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dc.contributor.authorReimmer, Ferdinand
dc.date.accessioned2014-09-17T13:27:19Z
dc.date.available2014-09-17T13:27:19Z
dc.date.issued2014-09-17
dc.identifier.urihttp://hdl.handle.net/10464/5727
dc.description.abstractAbstract Despite the plethora of published studies on rights, including employment rights, for persons with intellectual disabilities (Hatton, 2002; Tarulli, et al., 2004; Ward & Stewart, 2008), relatively few have discussed their applicability to individuals with intellectual disabilities to facilitate their full involvement in socio-economic development. This study explored the mechanisms facilitating and inhibiting the full participation of persons with intellectual disabilities in the area of employment through a comparative case analysis of policies and practices in Ontario, Canada (a developed country) and in Ghana (a developing country) both of which are signatories to the United Nations Convention on the Rights of Persons with Disabilities (UNCRPD). The study employed targeted recruitment based on the nature of the research which is a combination of policy and practice investigation.en_US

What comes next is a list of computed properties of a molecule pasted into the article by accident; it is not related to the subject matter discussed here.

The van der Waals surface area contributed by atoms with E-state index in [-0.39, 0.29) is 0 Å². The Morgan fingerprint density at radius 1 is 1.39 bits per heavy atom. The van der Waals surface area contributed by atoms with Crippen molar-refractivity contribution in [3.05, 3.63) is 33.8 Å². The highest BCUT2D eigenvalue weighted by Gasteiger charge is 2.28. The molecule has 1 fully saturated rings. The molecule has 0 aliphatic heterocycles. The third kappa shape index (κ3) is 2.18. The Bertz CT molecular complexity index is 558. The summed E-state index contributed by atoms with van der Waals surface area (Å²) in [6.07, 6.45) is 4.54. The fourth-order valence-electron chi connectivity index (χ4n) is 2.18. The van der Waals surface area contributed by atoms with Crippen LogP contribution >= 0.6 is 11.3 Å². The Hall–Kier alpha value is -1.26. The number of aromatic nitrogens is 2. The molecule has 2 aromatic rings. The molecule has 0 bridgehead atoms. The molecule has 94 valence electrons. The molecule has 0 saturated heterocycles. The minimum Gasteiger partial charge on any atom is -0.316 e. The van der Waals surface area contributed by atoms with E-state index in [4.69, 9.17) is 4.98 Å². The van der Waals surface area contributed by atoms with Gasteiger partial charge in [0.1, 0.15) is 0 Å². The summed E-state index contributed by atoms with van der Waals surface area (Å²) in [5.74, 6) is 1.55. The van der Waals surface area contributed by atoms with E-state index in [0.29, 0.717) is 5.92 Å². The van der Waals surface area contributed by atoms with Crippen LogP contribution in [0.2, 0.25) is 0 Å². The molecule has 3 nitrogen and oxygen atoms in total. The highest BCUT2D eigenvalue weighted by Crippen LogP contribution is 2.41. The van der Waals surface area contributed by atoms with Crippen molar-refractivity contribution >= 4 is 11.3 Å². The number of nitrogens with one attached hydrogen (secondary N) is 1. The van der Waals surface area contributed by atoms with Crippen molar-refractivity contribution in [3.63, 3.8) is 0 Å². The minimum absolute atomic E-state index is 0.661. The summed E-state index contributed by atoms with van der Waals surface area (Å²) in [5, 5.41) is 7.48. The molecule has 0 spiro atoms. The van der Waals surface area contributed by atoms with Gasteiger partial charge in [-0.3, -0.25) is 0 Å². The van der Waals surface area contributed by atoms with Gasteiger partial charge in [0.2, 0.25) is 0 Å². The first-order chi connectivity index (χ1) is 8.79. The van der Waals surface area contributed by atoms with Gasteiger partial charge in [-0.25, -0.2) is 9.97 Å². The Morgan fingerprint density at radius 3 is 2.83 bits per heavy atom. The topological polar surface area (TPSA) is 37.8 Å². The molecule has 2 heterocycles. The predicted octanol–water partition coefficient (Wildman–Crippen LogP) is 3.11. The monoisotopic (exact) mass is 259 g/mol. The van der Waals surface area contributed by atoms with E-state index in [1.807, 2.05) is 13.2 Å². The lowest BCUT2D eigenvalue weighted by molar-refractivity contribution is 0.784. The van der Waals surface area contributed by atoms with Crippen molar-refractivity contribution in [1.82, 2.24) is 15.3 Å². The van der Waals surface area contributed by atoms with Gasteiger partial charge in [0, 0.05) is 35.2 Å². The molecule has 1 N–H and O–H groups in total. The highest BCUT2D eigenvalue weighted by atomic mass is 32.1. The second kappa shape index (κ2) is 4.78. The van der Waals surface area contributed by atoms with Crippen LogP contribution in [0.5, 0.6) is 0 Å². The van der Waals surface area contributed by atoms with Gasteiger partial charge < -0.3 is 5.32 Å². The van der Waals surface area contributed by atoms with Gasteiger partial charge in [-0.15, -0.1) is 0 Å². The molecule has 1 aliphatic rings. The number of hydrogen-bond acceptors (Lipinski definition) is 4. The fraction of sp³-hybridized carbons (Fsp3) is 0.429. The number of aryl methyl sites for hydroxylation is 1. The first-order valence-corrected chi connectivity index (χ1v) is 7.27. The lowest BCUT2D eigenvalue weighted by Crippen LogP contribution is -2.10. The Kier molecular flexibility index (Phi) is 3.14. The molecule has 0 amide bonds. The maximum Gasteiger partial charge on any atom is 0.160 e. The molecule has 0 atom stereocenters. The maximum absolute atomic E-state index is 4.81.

dc.language.isoengen_US
dc.publisherBrock Universityen_US
dc.subjectIntellectual Disability, Employment, Rights, Responsibility, UNCRPDen_US
dc.titleCreating and Enabling a Sustainable Livelihood for Persons with Intellectual Disabilities: A Comparative Case Study of Ghana and Canada.en_US
dc.typeElectronic Thesis or Dissertationen
dc.degree.nameM.A. Applied Disability Studiesen_US
dc.degree.levelMastersen_US
dc.contributor.departmentCenter for Applied Disability Studiesen_US
dc.degree.disciplineFaculty of Social Sciencesen_US
dc.embargo.termsNoneen_US
refterms.dateFOA2021-07-16T12:32:30Z


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